Link to the University of Pittsburgh Homepage
Link to the University Library System Homepage Link to the Contact Us Form

HOW A WRAP-AROUND, COHORT MODEL SUPPORTS UNDERREPRESENTED, FIRST-TIME WOMEN TRAVELERS IN THE DEVELOPMENT OF THEIR GLOBAL PERSPECTIVES

Wagner, Sarah (2018) HOW A WRAP-AROUND, COHORT MODEL SUPPORTS UNDERREPRESENTED, FIRST-TIME WOMEN TRAVELERS IN THE DEVELOPMENT OF THEIR GLOBAL PERSPECTIVES. Doctoral Dissertation, University of Pittsburgh. (Unpublished)

[img] PDF
Restricted to University of Pittsburgh users only until 3 October 2019.

Download (790kB) | Request a Copy

Abstract

This dissertation examines the impact of a wrap-around cohort model on the development of the global perspectives of underrepresented, first-time women travelers. The VIH Program is a cohort-based, wrap-around (predeparture and reentry) curricular model designed specifically for underrepresented students from fifteen institutions. International education data illustrates that the following populations are underrepresented in study abroad: Pell Grant recipients, STEM majors, racial and ethnic minorities, LGBTQIA+ students, students registered with their institution’s Disability Office, as well as first-time travelers. Literature substantiates that networks and cohorts can empower underrepresented groups, yet the majority of U.S. institutions offer predeparture and reentry programmatic options aimed at the individual. By conducting a series of three focus groups with underrepresented, invested graduates of the VIH Program, a series of best practices around a wrap-around cohort model were gleaned. Four key implications for practice emerge from this study. 1) The wrap-around cohort model contributes to the development of underrepresented students’ cognitive, interpersonal, and intrapersonal learnings. 2) The wrap-around cohort model has the potential to not only develop our students’ global perspectives but also to fine-tune their ability to navigate diversity domestically. 3) International educators need to not only increase compositional diversity but also empower underrepresented students through culturally responsive pedagogical practices. 4) Inter-institutional collaborations can provide fertile ground for supporting underrepresented students. This study demonstrates that underrepresented students’ intersectional identities inform their international experiences, and that a wrap-around cohort model supports them in the development of the cognitive, interpersonal, and intrapersonal dimensions of their global perspectives. Future research on the cohort model is needed to further position underrepresented students to enhance their global perspectives.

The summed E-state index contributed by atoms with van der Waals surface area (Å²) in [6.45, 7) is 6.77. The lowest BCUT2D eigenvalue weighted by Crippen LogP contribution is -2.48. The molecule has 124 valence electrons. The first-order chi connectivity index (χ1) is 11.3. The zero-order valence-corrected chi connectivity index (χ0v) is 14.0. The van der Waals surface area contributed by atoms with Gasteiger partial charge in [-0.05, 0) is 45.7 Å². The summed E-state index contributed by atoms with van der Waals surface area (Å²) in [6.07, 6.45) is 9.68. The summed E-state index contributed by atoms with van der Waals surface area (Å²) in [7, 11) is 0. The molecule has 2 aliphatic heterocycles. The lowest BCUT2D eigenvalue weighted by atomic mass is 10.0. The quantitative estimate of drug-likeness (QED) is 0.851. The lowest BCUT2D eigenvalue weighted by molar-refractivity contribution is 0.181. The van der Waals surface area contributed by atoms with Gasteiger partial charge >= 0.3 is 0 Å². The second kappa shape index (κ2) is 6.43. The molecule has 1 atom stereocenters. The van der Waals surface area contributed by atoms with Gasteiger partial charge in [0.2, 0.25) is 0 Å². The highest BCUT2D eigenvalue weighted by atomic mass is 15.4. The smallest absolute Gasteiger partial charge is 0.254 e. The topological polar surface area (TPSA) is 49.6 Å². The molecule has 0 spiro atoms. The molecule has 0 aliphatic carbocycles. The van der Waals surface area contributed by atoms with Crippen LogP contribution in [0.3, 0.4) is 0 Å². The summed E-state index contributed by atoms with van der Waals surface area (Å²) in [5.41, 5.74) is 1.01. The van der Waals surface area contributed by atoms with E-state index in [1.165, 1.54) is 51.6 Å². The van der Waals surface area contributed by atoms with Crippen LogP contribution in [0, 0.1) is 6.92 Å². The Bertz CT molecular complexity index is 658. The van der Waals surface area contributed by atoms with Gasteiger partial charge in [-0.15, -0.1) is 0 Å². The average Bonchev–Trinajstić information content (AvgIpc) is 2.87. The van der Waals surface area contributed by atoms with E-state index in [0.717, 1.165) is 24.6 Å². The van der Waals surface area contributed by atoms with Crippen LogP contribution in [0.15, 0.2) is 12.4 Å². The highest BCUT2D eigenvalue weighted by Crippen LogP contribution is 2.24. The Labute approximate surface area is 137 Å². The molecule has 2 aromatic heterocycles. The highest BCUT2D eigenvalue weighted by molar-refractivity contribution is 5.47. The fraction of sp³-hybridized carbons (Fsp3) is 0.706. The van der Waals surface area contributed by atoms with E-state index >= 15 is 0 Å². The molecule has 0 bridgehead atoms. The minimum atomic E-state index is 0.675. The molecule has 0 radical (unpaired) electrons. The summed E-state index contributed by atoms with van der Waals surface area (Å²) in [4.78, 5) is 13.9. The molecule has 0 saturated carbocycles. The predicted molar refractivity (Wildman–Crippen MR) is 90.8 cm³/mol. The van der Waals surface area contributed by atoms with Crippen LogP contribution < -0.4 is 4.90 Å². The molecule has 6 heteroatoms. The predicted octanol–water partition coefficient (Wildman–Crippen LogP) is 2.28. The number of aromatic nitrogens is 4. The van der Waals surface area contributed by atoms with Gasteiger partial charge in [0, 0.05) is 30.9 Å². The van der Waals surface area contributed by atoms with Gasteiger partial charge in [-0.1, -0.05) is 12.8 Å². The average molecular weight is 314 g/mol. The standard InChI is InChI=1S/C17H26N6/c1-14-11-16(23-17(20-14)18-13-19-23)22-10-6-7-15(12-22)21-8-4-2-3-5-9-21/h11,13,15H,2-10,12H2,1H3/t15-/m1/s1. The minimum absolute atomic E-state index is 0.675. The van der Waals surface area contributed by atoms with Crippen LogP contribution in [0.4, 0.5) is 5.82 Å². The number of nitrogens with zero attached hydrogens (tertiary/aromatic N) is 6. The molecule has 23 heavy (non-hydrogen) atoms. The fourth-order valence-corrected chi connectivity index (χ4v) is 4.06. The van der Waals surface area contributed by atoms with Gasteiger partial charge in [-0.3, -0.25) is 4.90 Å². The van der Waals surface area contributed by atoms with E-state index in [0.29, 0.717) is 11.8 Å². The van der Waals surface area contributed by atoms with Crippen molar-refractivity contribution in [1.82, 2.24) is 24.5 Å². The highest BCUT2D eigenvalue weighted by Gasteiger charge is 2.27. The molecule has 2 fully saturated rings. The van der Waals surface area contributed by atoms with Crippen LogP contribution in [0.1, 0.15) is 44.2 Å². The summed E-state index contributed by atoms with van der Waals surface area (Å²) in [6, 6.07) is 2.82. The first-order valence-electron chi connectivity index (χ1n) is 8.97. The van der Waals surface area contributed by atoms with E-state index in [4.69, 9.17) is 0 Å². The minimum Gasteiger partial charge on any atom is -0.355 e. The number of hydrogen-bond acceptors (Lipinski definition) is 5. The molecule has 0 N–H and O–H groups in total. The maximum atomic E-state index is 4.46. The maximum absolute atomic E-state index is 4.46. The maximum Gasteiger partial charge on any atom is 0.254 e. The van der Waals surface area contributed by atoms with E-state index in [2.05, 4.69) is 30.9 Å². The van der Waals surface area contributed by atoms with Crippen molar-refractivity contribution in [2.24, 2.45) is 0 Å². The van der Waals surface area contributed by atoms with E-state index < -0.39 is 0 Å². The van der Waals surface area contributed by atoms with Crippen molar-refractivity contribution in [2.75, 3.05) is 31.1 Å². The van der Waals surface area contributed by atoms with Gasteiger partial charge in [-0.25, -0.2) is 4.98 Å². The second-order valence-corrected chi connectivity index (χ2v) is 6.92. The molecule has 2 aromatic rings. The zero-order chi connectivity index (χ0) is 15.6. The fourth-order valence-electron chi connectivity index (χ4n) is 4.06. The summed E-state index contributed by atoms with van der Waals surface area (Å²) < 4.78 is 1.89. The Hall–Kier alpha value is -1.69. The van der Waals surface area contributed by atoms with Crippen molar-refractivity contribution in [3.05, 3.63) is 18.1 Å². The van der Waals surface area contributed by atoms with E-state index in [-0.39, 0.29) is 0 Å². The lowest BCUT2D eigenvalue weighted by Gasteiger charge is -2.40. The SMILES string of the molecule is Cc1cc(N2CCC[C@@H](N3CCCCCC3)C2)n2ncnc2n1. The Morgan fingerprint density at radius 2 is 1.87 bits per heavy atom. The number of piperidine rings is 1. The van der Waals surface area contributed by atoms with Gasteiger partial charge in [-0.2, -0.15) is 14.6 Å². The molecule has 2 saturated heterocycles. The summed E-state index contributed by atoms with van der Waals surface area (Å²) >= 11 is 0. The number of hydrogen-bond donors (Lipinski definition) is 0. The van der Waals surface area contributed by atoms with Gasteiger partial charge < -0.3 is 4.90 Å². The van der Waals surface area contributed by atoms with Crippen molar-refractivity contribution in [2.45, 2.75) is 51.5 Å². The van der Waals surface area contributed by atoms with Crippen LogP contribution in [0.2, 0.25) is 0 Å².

Share

Citation/Export:
Social Networking:
Share |

Details

Item Type: University of Pittsburgh ETD
Status: Unpublished
Creators/Authors:
CreatorsEmailPitt UsernameORCID
Wagner, Sarahsewst29@pitt.edusewst29
ETD Committee:
TitleMemberEmail AddressPitt UsernameORCID
Committee ChairFerketish, Jeanferkjean@pitt.eduferkjean
Committee MemberLovorn, Michaellovorn@pitt.edulovorn
Committee MemberTorres, Belkysbtorres@pitt.edubtorres
Date: 3 October 2018
Date Type: Publication
Defense Date: 26 June 2018
Approval Date: 3 October 2018
Submission Date: 2 October 2018
Access Restriction: 1 year -- Restrict access to University of Pittsburgh for a period of 1 year.
Number of Pages: 145
Institution: University of Pittsburgh
Schools and Programs: School of Education > Administrative and Policy Studies
Degree: EdD - Doctor of Education
Thesis Type: Doctoral Dissertation
Refereed: Yes
Uncontrolled Keywords: Diversity, international education, global competencies, gender, empowerment
Date Deposited: 03 Oct 2018 14:01
Last Modified: 03 Oct 2018 14:01
URI: http://d-scholarship.pitt.edu/id/eprint/35378

Metrics

Monthly Views for the past 3 years

Plum Analytics


Actions (login required)

View Item View Item